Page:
The Black Death is the modern European name for the most severe single epidemic in history. This epidemic of plague lasted from the mid-1340s in central Asia and finally burned out in 1351 in Sweden and Russia.

The plague bacillus, yersinia pestis, is endemic in central Asia and north India, but it has occassionally spread far beyond those boundaries. The reasons for the vast spread of the Black Death are a matter of debate, but it is known that the Caucasus region and the Middle East were hard hit by the plague in 1345 and/or 1346. The plague entered Europe through Mediterannean ports, most notably Genoa, in the fall of 1347.

We now know that fleas and rats served to spread the virus in many areas, although many people undoubtedly caught the disease directly from other humans. It swept through Europe over the next 3 years, killing perhaps 30-40% of the people of Europe. Cities and monasteries often had higher mortality rates and some villages and monasteries were wiped out by the disease in a matter of weeks or months.

The Black Death caused a major revolution in European economics and culture. The massive depopulation led to a rapid rise in wages that shook the foundations of the economic order. Periodic outbreaks of plague continued for the next 350 years, and many people faced with imminent death and the apparent end of the world rejected the existing social and religious order. There is a notable liberalization of social and sexual mores after the Black Death, and European society developed a fascination with death that it never entirely lost. Although there were many signs of coming change in the early 14th century, many have argued that the Black Death was the decisive element in the collapse of the social order of the High Middle Ages.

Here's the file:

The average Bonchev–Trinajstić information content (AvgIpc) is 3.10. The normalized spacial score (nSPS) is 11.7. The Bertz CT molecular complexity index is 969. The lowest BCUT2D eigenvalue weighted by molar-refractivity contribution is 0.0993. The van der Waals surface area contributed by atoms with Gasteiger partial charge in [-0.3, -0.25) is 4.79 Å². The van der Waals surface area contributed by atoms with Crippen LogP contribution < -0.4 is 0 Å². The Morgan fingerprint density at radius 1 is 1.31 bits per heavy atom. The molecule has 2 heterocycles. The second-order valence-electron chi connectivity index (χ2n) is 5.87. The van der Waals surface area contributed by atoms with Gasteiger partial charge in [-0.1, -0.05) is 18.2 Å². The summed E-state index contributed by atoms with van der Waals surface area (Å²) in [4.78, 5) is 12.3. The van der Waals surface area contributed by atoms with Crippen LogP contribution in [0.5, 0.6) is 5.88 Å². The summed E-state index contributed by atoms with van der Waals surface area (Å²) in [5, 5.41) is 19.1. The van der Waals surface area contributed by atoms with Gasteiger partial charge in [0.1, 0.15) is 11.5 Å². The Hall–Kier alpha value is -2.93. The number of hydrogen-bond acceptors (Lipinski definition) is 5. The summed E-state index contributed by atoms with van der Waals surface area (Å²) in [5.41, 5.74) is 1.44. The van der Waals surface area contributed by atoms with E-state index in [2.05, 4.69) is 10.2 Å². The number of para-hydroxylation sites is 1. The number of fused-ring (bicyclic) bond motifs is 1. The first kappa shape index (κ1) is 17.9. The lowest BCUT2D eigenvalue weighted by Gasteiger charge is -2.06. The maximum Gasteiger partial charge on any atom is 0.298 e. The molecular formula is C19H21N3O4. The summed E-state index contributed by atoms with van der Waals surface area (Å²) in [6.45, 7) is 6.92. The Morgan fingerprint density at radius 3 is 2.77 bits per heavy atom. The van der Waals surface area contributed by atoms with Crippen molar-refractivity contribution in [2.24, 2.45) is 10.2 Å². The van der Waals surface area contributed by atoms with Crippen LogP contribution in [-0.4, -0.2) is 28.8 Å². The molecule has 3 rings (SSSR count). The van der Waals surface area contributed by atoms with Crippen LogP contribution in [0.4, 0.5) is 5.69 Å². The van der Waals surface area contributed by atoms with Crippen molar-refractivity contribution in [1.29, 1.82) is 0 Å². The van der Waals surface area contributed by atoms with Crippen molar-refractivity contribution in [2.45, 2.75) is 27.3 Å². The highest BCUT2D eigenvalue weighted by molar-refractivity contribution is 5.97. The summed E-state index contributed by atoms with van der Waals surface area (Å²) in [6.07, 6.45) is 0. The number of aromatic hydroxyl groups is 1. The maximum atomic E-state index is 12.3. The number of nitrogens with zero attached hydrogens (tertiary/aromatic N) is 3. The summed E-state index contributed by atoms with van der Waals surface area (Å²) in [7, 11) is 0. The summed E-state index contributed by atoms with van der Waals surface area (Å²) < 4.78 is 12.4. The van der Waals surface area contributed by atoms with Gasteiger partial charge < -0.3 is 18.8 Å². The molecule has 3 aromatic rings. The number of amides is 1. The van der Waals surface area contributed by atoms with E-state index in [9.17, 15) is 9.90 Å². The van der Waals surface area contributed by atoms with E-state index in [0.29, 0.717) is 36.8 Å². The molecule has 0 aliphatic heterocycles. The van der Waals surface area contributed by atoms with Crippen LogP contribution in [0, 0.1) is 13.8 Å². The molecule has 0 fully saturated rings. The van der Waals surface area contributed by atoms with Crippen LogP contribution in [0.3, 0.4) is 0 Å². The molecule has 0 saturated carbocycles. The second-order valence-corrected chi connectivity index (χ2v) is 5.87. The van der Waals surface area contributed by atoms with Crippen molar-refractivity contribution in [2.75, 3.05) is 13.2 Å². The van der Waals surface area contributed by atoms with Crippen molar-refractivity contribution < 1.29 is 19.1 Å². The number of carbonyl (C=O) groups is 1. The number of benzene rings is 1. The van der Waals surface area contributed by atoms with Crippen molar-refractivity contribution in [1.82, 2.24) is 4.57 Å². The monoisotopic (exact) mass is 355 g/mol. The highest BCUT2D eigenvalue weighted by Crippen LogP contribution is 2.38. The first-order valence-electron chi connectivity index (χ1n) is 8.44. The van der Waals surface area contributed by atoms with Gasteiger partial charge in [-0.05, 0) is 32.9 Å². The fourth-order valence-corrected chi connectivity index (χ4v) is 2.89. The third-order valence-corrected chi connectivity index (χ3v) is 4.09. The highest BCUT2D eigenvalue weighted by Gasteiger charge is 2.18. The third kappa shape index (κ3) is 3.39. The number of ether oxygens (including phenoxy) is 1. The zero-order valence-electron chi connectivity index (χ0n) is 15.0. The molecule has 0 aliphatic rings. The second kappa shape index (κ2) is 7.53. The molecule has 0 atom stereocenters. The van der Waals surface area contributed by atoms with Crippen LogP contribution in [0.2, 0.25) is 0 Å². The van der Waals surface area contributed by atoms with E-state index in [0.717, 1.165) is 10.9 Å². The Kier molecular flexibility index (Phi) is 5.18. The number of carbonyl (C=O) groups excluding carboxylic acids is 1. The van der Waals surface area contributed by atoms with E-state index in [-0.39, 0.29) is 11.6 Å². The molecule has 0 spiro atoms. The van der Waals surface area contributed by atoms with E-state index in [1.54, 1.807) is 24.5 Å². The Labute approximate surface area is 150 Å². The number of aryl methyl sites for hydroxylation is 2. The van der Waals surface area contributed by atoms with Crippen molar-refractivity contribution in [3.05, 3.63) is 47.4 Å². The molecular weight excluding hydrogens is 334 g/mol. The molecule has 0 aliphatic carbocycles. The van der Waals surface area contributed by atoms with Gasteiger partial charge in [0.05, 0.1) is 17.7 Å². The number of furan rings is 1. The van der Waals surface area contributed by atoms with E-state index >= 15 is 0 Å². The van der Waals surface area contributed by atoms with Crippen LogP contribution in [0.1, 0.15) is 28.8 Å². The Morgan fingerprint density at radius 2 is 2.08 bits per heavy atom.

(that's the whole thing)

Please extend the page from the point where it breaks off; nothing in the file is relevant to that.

A note: there is no basis to the "Inquisition caused the plague" story outlined above by Saige. The Roman Inquisition of the Middle Ages was explicitly ordered not to prosecute witches in 1258. The witch hunts are a product of the enlightened Renaissance and not the Middle Ages--the Malleus Maleficarum or "Hammer of Witches," was written in 1484 and the witch-hunting craze only began after the publication and dissemination of that book. There was no mass persecution of witches in the 1340s and so it is impossible that witch-burning could have resulted in the Black Death.